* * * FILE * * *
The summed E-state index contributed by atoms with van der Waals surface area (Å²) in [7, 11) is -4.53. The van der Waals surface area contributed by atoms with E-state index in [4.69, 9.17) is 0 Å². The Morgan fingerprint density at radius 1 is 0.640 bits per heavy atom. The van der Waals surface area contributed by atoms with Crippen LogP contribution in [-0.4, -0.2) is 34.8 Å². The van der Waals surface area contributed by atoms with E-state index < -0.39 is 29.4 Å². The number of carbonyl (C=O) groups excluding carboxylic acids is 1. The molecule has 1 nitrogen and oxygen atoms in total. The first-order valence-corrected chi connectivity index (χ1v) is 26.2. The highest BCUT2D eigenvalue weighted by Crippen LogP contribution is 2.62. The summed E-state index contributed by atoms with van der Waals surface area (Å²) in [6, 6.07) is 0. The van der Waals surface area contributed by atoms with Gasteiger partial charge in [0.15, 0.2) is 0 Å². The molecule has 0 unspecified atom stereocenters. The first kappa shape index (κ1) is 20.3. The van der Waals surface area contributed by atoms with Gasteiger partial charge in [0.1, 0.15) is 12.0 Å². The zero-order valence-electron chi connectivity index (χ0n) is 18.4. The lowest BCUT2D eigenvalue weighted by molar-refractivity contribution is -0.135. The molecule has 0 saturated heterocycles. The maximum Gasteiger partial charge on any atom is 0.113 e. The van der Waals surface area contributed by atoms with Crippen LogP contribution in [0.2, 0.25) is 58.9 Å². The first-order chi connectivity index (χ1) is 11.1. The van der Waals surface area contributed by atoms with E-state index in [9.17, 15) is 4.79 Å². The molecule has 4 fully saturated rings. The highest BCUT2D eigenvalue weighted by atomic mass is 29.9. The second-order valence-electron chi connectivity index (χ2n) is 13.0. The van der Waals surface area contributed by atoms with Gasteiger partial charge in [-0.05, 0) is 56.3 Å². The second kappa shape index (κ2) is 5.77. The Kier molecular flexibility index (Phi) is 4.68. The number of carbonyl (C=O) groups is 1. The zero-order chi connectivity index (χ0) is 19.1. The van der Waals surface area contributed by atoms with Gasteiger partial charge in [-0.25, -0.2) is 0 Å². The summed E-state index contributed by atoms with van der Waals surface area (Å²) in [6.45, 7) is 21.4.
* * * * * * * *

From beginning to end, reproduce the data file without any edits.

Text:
The summed E-state index contributed by atoms with van der Waals surface area (Å²) in [7, 11) is -4.53. The van der Waals surface area contributed by atoms with E-state index in [4.69, 9.17) is 0 Å². The Morgan fingerprint density at radius 1 is 0.640 bits per heavy atom. The van der Waals surface area contributed by atoms with Crippen LogP contribution in [-0.4, -0.2) is 34.8 Å². The van der Waals surface area contributed by atoms with E-state index < -0.39 is 29.4 Å². The number of carbonyl (C=O) groups excluding carboxylic acids is 1. The molecule has 1 nitrogen and oxygen atoms in total. The first-order valence-corrected chi connectivity index (χ1v) is 26.2. The highest BCUT2D eigenvalue weighted by Crippen LogP contribution is 2.62. The summed E-state index contributed by atoms with van der Waals surface area (Å²) in [6, 6.07) is 0. The van der Waals surface area contributed by atoms with Gasteiger partial charge in [0.15, 0.2) is 0 Å². The molecule has 0 unspecified atom stereocenters. The first kappa shape index (κ1) is 20.3. The van der Waals surface area contributed by atoms with Gasteiger partial charge in [0.1, 0.15) is 12.0 Å². The zero-order valence-electron chi connectivity index (χ0n) is 18.4. The lowest BCUT2D eigenvalue weighted by molar-refractivity contribution is -0.135. The molecule has 0 saturated heterocycles. The maximum Gasteiger partial charge on any atom is 0.113 e. The van der Waals surface area contributed by atoms with Crippen LogP contribution in [0.2, 0.25) is 58.9 Å². The first-order chi connectivity index (χ1) is 11.1. The van der Waals surface area contributed by atoms with E-state index in [9.17, 15) is 4.79 Å². The molecule has 4 fully saturated rings. The highest BCUT2D eigenvalue weighted by atomic mass is 29.9. The second-order valence-electron chi connectivity index (χ2n) is 13.0. The van der Waals surface area contributed by atoms with Gasteiger partial charge in [-0.05, 0) is 56.3 Å². The second kappa shape index (κ2) is 5.77. The Kier molecular flexibility index (Phi) is 4.68. The number of carbonyl (C=O) groups is 1. The zero-order chi connectivity index (χ0) is 19.1. The van der Waals surface area contributed by atoms with Gasteiger partial charge in [-0.25, -0.2) is 0 Å². The summed E-state index contributed by atoms with van der Waals surface area (Å²) in [6.45, 7) is 21.4.